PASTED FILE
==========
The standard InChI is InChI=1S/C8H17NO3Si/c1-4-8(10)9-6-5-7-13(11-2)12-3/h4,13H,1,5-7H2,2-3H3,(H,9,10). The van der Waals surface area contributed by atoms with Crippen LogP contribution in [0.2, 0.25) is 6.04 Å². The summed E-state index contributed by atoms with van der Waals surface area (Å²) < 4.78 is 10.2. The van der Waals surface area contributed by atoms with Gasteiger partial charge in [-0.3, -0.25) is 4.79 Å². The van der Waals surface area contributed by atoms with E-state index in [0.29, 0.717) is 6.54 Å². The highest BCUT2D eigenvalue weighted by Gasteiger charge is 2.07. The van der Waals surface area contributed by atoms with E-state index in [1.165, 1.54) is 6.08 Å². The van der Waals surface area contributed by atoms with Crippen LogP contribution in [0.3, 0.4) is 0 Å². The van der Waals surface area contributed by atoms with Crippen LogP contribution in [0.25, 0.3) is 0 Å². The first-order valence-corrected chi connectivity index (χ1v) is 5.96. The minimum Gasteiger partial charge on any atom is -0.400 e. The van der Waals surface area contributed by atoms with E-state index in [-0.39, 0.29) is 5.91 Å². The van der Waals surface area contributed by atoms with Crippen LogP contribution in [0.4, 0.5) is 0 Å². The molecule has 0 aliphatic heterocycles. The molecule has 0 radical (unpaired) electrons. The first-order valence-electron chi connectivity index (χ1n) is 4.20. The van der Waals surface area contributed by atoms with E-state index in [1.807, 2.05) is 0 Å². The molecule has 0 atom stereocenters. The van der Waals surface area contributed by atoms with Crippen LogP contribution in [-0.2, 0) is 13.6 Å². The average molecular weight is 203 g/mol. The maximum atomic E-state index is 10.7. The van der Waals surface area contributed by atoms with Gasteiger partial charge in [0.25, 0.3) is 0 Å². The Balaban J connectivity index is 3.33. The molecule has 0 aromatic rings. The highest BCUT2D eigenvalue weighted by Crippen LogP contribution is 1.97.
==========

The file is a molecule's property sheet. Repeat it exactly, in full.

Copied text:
The standard InChI is InChI=1S/C8H17NO3Si/c1-4-8(10)9-6-5-7-13(11-2)12-3/h4,13H,1,5-7H2,2-3H3,(H,9,10). The van der Waals surface area contributed by atoms with Crippen LogP contribution in [0.2, 0.25) is 6.04 Å². The summed E-state index contributed by atoms with van der Waals surface area (Å²) < 4.78 is 10.2. The van der Waals surface area contributed by atoms with Gasteiger partial charge in [-0.3, -0.25) is 4.79 Å². The van der Waals surface area contributed by atoms with E-state index in [0.29, 0.717) is 6.54 Å². The highest BCUT2D eigenvalue weighted by Gasteiger charge is 2.07. The van der Waals surface area contributed by atoms with E-state index in [1.165, 1.54) is 6.08 Å². The van der Waals surface area contributed by atoms with Crippen LogP contribution in [0.3, 0.4) is 0 Å². The van der Waals surface area contributed by atoms with Crippen LogP contribution in [0.25, 0.3) is 0 Å². The first-order valence-corrected chi connectivity index (χ1v) is 5.96. The minimum Gasteiger partial charge on any atom is -0.400 e. The van der Waals surface area contributed by atoms with E-state index in [-0.39, 0.29) is 5.91 Å². The van der Waals surface area contributed by atoms with Crippen LogP contribution in [0.4, 0.5) is 0 Å². The molecule has 0 aliphatic heterocycles. The molecule has 0 radical (unpaired) electrons. The first-order valence-electron chi connectivity index (χ1n) is 4.20. The van der Waals surface area contributed by atoms with E-state index in [1.807, 2.05) is 0 Å². The molecule has 0 atom stereocenters. The van der Waals surface area contributed by atoms with Crippen LogP contribution in [-0.2, 0) is 13.6 Å². The average molecular weight is 203 g/mol. The maximum atomic E-state index is 10.7. The van der Waals surface area contributed by atoms with Gasteiger partial charge in [0.25, 0.3) is 0 Å². The Balaban J connectivity index is 3.33. The molecule has 0 aromatic rings. The highest BCUT2D eigenvalue weighted by Crippen LogP contribution is 1.97.